After two days of answering questions before the Senate Judiciary Committee, Judge Barrett has clearly demonstrated several things. One is the reason why her intellect and character is widely admired across the legal community. Another is her commitment to textualism and originalism, principles of judicial interpretation that require that our Constitution and other laws be objectively interpreted as written.
The following is the statement of Committee for Justice president Curt Levey on the nomination of Judge Amy Coney Barrett to the Supreme Court:
Washington, D.C. -- The Committee for Justice applauds President Trump for selecting Judge Barrett, a nominee who is committed to conservative judicial principles and whose intellect and character is widely admired across the legal community.
Conservatives are excited by Judge Barrett's nomination not because she will vote the "right" way on particular issues, but because she is committed to principles such as textualism and originalism, which require that our Constitution and other laws be interpreted as written, rather than twisted to serve the policy preferences of judges and other elites. Barrett'...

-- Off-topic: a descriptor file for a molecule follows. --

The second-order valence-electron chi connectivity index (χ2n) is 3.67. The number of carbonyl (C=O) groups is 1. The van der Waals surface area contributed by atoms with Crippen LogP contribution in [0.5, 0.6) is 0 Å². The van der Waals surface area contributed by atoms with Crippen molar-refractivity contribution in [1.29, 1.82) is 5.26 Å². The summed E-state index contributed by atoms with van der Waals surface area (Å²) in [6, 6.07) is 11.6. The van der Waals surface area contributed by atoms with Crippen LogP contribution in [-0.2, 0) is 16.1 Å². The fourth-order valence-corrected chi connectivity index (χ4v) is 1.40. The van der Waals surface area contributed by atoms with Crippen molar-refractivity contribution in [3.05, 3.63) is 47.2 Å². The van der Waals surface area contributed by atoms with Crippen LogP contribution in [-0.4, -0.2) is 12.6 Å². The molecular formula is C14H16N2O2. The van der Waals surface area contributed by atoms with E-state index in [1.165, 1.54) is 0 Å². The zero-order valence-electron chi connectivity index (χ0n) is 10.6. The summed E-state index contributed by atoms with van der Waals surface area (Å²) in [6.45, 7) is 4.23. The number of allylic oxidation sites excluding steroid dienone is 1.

Given the great success of Trump's 2016 list, many election analysts have been asking why Joe Biden has not released a list of potential Supreme Court nominees. One reason is likely that the Democratic base, which has moved sharply to the left, would only be satisfied by potential nominees radical enough to scare the swing voters Biden will need in November. Another reason may well be that as Biden tries to portray himself as a uniter, he doesn't want to remind voters that, as chairman of the Senate Judiciary Committee, he presided over the shameful Senate hearings for GOP Supreme Court nominees Clarence Thomas and Robert Bork, hearings that ushered in the divisive, highly partisan judicial confirmation process we see today.